Dingell, Fortenberry, Conservation & Sportsmen’s Leaders Lead Bipartisan Bill to Protect America’s Wildlife
WASHINGTON, DC – Today, Congresswoman Debbie Dingell (D-MI) and Congressman Jeff Fortenberry (R-NE) reintroduced the Recovering America’s Wildlife Act (RAWA) with the support of conservation and sportsmen’s leaders. This bipartisan legislation would help promote and enhance our nation’s conservation efforts, and ensure the long-term health of fish and wildlife throughout the country.
RAWA is the most signification investment in wildlife and habitat conservation in a generation. The bill would dedicate roughly $1.4 billion to the Wildlife Conservation Restoration Program for proactive, voluntary efforts led by the states, territories and tribal nations to prevent vulnerable wildlife from becoming endangered.
“Bold solutions are needed to safeguard our nation’s wildlife from further decline,” said Dingell. “The Recovering America’s Wildlife Act represents a strong commitment to addressing the current biodiversity crisis using innovative, state-based management that will safeguard our nation’s environmental heritage for current and future generations.”
“RAWA is a smart upstream policy that promotes continuity of habitats and helps prevent the costly downstream emergency room procedures of the Endangered Species Act. Through proactive, collaborative, and voluntary partnerships with states, RAWA enhances community recreational opportunity for birders, hikers, hunters, anglers and all who enjoy the beauty of nature,” said Fortenberry.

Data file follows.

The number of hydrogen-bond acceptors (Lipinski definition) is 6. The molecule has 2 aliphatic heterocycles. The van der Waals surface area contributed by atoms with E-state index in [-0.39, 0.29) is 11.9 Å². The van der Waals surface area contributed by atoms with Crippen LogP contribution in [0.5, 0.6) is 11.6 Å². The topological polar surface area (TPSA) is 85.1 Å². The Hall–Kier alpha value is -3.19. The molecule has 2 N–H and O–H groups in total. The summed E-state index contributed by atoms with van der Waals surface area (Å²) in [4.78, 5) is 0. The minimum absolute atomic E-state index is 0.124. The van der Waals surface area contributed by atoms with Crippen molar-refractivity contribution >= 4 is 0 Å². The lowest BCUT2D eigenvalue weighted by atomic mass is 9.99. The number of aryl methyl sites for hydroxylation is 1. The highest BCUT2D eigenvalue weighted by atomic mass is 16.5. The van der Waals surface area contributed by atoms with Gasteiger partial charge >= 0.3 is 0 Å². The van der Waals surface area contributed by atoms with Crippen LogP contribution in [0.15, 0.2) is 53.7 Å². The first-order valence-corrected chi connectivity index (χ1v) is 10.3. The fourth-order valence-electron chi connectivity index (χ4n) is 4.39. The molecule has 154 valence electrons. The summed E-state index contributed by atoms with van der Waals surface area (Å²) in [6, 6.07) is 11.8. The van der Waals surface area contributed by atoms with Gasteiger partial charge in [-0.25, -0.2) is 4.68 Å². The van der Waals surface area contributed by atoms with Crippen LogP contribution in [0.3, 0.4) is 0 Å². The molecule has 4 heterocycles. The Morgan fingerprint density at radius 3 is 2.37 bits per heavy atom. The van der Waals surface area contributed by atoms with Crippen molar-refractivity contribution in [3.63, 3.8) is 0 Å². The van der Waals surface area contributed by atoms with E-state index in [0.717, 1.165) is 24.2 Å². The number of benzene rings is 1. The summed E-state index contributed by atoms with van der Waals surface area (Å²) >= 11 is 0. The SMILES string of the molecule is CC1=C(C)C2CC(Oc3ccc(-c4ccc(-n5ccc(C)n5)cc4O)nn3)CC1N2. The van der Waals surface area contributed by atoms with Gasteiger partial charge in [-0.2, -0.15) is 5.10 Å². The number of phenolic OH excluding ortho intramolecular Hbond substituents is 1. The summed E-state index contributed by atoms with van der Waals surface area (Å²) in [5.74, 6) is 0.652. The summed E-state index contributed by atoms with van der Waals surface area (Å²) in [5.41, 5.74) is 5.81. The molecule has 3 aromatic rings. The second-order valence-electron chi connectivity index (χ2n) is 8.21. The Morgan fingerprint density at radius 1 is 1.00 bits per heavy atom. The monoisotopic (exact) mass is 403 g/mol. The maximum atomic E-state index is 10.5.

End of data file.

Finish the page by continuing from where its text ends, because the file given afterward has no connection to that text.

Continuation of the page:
“America's sportsmen and women have been the primary funders of state-based conservation efforts to this day, however, there is an increasing need to provide additional funding to state agencies to address the 12,000 species that are falling through the cracks,” said Congressional Sportsmen’s Foundation (CSF) President Jeff Crane. “This strongly bipartisan legislation provides critical financial resources to state agencies, allowing them the opportunity to conduct on-the-ground projects, which benefit species that are in the greatest need of conservation efforts.”
“More than one-third of all wildlife species in the United States are at-risk or vulnerable to extinction. If we are serious about saving our wildlife heritage, we must invest in on-the-ground solutions that match the magnitude of the crisis,” said Collin O’Mara, president and CEO of the National Wildlife Federation. “We can overcome America’s wildlife crisis by restoring and reconnecting habitat, removing invasive species, eradicating wildlife diseases, reducing pollution, and mitigating climate impacts — the future of the natural world depends upon us.
“Our nation’s fish and wildlife are among its most valuable resources, along with clean air, water, healthy forests and agricultural lands that support all of us,” stated Ed Carter, President of the Association of Fish and Wildlife Agencies and Executive Director of the Tennessee Wildlife Resources Agency. “Today we find ourselves facing wildlife species declines that could alter our children’s and grandchildren’s opportunities to enjoy these resources. By investing in our State Wildlife Action Plans, which contain prioritized actions for restoring and managing the most imperiled species within our states’ borders, we will be ensuring future generations can enjoy our rich wildlife heritage. In essence, we are performing preventative maintenance, addressing concerns before they become a crisis. It is by far the most economical way to proceed and the chance of success is exponentially greater.”